FREELANCERSusan Mulvihill firstname.lastname@example.org
Susan Mulvihill is a freelance gardening columnist for the Today section.
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Oct. 18, 2009, midnight
There is something about autumn that makes us want to capture the brilliant fall colors and bring them indoors. “This year, I’ve noticed that our customers have been anxious for fall to get here,” says Nanci Williamson, manager of Stanek’s Nursery, Gifts and Floral. “Instead of traveling, they have been fixing up their homes so their families have an inviting place to be together.”
Oct. 4, 2009, midnight
This is my final weekly column for this year’s gardening season, so a wrap-up on how my vegetable garden performed is in order. The biggest success was growing our pole beans on arbors. The beans were much easier to pick from underneath the arbors and they made an attractive addition to the garden.
Sept. 27, 2009, midnight
Just when you thought you were done with veggie gardening for the year, I’ve got a project for you. Fall is the perfect time to plant garlic because it needs several months to produce large bulbs. It’s easy to grow so let’s get started.
Sept. 20, 2009, midnight
As any gardener can attest, a garden is a very special place that appeals to us on many levels. In “Creating a Garden for the Senses” (Abbeville Press, 1993), author Jeff Cox writes: “No place on earth is more sensuous than a garden. In its sights, sounds, tastes, touches and smells, we find home and heart and love.”
Sept. 13, 2009, midnight
It’s hard to believe this gardening season is rapidly coming to a close. If you dread the thought of hanging up your garden gloves for the winter, a simple solution is to switch to indoor gardening with houseplants. “Houseplants are great because they bring the outdoors inside, especially when we really need some green,” says Ann Jackson-Avery. “They help filter toxins out of our air and give us a sense of well-being.”
Aug. 23, 2009, midnight
Xeriscaping is landscaping with drought-tolerant plants in order to conserve water. If visions of cactus are what come to mind, rest assured that your choices aren’t limited at all. There are plenty of plants that bloom in amazing colors and have attractive foliage.
Aug. 9, 2009, midnight
There is a quiet revolution going on across the country these days, and it appears to have hit the Inland Northwest: Homeowners are tearing out their front lawns and growing vegetable gardens instead. Take Pat and Lisa Coleman. These residents of the Peaceful Valley neighborhood west of downtown Spokane have packed every square inch of their front yard with vegetables.
July 26, 2009, midnight
In Spokane’s East Central neighborhood, there is a senior housing complex that has an attractive garden for the residents to use. Located at 2201 E. Fifth Ave., Friendship Gardens easily lives up to its name. Five residents share three large raised beds made from landscape blocks. Each of them has grown gardens in the past and they all enjoy working together in this garden.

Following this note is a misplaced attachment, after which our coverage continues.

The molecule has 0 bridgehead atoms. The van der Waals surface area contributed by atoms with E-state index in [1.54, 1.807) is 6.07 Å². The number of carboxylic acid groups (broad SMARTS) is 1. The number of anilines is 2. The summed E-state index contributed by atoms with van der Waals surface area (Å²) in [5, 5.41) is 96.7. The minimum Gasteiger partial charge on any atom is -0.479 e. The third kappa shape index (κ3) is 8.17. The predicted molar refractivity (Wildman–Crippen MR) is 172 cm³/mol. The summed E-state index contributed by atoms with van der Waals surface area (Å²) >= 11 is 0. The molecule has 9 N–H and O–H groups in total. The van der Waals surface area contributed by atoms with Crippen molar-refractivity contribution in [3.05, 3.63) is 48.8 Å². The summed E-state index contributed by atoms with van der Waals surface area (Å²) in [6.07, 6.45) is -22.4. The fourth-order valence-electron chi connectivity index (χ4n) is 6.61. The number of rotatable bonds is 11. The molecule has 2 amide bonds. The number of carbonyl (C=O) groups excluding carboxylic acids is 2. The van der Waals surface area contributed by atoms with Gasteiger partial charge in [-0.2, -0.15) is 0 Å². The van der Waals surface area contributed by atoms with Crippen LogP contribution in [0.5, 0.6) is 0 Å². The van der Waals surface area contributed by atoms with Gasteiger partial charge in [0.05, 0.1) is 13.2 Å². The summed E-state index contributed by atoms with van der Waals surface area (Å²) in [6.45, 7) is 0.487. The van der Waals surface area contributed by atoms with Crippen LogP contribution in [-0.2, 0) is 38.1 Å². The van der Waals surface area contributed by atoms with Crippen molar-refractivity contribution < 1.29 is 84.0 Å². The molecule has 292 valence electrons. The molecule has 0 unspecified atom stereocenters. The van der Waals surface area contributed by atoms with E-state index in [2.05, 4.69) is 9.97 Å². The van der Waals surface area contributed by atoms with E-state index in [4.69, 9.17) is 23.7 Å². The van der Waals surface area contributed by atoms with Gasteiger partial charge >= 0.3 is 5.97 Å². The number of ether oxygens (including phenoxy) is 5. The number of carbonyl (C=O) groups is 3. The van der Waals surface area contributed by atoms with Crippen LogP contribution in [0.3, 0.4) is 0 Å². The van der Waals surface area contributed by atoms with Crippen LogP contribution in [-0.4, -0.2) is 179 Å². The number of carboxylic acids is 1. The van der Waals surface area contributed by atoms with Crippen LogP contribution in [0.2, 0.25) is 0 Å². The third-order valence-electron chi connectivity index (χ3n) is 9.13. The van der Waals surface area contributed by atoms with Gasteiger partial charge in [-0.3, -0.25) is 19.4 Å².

July 19, 2009, midnight
Today’s column is dedicated to the do-it-yourself gardeners out there who are interested in simple projects to help their garden grow more successfully. As you can see by the photo, the newest addition to our garden is an arbor that supports pole bean vines. We have used standard types of supports in the past but the problem with pole beans is that they are hard to see. You usually stand on the outside of a support and all the beans are hiding on the inside, under the foliage.
June 7, 2009, midnight
I’m going out on a limb today by listing 10 of my favorite perennials for this region. All are cold-hardy, easy to grow, noninvasive, and add appealing colors or textures to the landscape. •Cushion Spurge (Euphorbia polychroma) – This plant adds a “wow” factor to any bed and easily lights up dark corners of the garden. What appear to be yellow flowers are actually chartreuse-colored bracts. It prefers full sun but will grow in part shade and reaches an average height of 15 inches.
May 31, 2009, midnight
If you live in an apartment or condominium, or on a small lot with no room for a vegetable garden, you can still grow your own food. The advantages of growing vegetables in containers are many. Containers require less maintenance, so you can keep up with your gardening chores. It’s less physically demanding because the containers are easier to reach.
May 17, 2009, midnight
Surely there is no garden flower more admired than the rose. With thousands of varieties available, there is a rose out there for everyone. “Regardless of your gardening experience, you can grow roses,” says Master Rosarian Lynn Schafer. “Prepare the soil, provide the food and water, allow for air circulation and protect them from the cold winter weather, and you will keep them happy and healthy for years to come.”
May 10, 2009, midnight